Commenting in "The Independent," Andreas Whittam Smith evidently hears quite a different drummer. The Libyan model, he writes, rather than vindicating the Bush policies, may demonstrate that the attack on Iraq was totally unnecessary. He asks: "Why carrots for Libya but only sticks for Iraq?"

He writes: "Libya's agreement with the U.S. and Britain to dismantle its program for developing weapons of mass destruction suggests that the invasion and occupation of Iraq was an even greater mistake than we already realized. For Libya and Iraq share many similarities."

The writer raises the question: "What, then, explains the difference in approach? The hawks will argue that without the coalition's willingness to go to war in Iraq, and swift military victory, Colonel Gadhafi would never have come to the negotiating table.

"Or," he writes, "the difference may be this. Colonel Gadhafi is simply more intelligent, more adept and more far-sighted than Saddam Hussein. He could see how to cut a deal which left him in power, whereas Saddam could not work out how this might be achieved."

Smith says: "That still remains the question which George Bush and Tony Blair have to answer. For what purpose did soldiers and civilians die in Iraq? After Colonel Gadhafi's survival, even regime change becomes an unconvincing response."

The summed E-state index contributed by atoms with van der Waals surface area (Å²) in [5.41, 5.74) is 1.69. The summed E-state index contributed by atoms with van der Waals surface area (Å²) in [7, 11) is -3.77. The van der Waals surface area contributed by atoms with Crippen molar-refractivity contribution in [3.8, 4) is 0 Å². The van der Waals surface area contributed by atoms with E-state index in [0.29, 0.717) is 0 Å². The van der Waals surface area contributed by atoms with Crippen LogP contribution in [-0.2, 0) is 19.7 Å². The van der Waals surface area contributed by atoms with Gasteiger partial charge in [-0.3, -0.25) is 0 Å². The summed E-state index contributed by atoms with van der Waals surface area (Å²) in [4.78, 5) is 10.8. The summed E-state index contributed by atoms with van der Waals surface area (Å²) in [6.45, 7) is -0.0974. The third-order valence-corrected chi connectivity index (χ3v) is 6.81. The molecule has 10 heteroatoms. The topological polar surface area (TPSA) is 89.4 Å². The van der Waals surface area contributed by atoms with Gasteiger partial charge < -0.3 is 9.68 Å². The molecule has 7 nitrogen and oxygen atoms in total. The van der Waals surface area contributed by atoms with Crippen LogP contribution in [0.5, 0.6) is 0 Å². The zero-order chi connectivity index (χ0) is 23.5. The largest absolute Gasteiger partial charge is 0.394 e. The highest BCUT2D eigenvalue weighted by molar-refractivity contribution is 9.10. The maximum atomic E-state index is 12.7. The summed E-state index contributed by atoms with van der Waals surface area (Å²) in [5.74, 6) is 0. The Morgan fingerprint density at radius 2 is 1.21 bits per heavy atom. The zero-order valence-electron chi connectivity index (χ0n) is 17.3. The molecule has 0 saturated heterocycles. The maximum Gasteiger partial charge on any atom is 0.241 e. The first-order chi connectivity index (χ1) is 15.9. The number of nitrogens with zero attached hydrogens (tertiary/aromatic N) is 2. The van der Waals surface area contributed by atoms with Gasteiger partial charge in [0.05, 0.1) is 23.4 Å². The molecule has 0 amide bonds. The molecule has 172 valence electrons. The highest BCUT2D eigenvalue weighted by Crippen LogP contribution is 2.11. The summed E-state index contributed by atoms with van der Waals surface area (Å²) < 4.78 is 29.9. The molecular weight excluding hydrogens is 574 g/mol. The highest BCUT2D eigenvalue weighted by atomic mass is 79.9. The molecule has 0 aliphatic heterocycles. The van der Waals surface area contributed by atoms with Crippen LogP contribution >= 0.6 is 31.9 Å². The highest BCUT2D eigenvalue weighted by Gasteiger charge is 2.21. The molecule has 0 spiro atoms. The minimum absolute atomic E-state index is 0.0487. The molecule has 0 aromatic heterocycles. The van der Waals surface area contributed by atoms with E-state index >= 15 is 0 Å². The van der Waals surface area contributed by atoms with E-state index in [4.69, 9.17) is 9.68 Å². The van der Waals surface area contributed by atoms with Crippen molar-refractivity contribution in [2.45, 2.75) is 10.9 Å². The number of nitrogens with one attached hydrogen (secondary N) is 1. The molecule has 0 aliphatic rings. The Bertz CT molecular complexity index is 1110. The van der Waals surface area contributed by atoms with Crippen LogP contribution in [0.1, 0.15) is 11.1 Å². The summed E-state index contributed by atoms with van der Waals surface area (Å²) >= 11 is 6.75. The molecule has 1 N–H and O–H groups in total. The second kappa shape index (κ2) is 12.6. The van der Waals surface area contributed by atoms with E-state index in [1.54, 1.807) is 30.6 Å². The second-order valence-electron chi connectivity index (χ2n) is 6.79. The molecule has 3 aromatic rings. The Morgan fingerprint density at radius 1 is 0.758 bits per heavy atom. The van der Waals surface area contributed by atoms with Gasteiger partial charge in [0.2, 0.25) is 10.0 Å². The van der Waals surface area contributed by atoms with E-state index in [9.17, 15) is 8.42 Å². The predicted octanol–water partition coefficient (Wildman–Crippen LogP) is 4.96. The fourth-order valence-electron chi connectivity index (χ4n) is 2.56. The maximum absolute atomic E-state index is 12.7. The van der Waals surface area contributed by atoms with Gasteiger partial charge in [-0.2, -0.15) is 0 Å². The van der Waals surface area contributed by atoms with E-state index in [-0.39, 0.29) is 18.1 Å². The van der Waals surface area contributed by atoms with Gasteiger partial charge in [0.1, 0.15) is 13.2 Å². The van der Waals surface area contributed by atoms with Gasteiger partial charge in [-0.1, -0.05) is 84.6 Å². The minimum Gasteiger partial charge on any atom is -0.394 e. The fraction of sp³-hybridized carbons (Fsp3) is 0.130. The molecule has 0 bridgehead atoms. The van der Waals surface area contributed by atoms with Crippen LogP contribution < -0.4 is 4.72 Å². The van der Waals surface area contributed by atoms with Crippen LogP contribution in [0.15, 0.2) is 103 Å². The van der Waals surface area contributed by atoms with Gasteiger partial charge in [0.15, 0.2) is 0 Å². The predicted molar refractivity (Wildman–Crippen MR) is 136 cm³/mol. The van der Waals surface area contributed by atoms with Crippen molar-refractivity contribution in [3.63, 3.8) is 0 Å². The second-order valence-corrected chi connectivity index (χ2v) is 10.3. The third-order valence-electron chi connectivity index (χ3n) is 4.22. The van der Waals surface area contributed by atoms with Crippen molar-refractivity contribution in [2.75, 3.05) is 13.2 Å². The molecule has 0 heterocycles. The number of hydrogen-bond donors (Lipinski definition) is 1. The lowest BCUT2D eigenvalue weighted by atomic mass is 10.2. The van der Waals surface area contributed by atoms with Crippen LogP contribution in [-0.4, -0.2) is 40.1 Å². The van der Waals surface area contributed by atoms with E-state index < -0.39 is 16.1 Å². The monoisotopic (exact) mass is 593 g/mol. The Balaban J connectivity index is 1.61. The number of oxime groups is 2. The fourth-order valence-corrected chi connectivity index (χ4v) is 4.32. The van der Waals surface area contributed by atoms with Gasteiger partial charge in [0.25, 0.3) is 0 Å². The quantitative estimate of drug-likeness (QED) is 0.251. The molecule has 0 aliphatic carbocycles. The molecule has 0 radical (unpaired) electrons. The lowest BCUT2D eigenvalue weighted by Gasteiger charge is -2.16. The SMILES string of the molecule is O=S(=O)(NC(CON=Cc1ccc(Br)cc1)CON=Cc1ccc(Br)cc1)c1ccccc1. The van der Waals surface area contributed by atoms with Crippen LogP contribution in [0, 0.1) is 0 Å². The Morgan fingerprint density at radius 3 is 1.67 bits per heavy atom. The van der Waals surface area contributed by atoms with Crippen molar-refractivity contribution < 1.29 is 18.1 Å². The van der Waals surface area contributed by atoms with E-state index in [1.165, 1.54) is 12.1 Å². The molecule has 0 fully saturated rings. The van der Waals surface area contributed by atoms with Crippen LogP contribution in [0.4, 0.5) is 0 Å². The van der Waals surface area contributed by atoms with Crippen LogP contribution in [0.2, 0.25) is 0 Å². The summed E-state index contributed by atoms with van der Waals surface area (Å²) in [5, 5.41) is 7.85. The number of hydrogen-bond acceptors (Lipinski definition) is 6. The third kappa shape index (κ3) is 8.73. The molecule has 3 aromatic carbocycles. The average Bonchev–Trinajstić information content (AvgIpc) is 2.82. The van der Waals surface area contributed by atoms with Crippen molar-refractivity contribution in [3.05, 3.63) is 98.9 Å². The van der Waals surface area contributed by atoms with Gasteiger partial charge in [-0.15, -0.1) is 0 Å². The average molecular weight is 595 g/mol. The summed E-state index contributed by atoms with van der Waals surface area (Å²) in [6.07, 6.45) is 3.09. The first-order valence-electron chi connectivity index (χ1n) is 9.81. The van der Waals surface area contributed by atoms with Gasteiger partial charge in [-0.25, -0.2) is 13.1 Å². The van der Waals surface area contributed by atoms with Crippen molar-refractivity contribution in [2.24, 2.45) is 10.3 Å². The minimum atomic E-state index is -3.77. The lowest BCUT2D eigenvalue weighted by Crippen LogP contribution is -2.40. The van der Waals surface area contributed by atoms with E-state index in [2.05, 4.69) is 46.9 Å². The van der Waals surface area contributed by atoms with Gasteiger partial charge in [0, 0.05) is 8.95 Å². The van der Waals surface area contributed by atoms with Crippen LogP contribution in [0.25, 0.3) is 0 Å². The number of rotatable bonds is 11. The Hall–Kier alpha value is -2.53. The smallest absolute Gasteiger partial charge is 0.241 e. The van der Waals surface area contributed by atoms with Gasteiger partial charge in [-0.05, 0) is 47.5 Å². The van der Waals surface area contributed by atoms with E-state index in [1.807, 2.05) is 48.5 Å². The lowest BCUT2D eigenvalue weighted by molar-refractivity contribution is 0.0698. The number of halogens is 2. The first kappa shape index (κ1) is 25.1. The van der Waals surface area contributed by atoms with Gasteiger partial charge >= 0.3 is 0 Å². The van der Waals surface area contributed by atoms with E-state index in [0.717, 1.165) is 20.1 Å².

"The Guardian" presents a question that also has been raised by newspapers and nations such as Egypt and Iran -- "If Libya can do it, why not Israel?"

The newspaper says: "What next? If weapons of mass destruction are a menace in unstable regions such as the Middle East, if their availability must be reduced, then logic begins to move us closer to the confrontation we never seek with the nuclear power we, let alone Messrs Bush and Blair, seldom mention: Israel."

It says: "If you put together a compote of usually reliable sources -- the Federation of American Scientists, Jane's Intelligence Review, the Stockholm Institute -- a tolerably clear picture emerges. Ariel Sharon probably has more than 200 nuclear warheads this morning. That makes Israel the world's fifth-largest nuclear power, boasting more bangs from Washington's bucks than Blair's Britain."

The editorial says: "An Israel bristling with nuclear hardware it cannot talk about and chemical horrors it could negotiate away does not make itself, or the world, any safer. On the contrary, it makes a hypocritical farce of too much Washington bargaining, buries too many initiatives deep down Hypocrisy Gulch and gives rogue groupings in ex-rogue states every reason to carry on developing, stealing or buying the devices that keep Mr. Blair awake at night."

(RFE/RL's Dora Slaba assisted with this report.)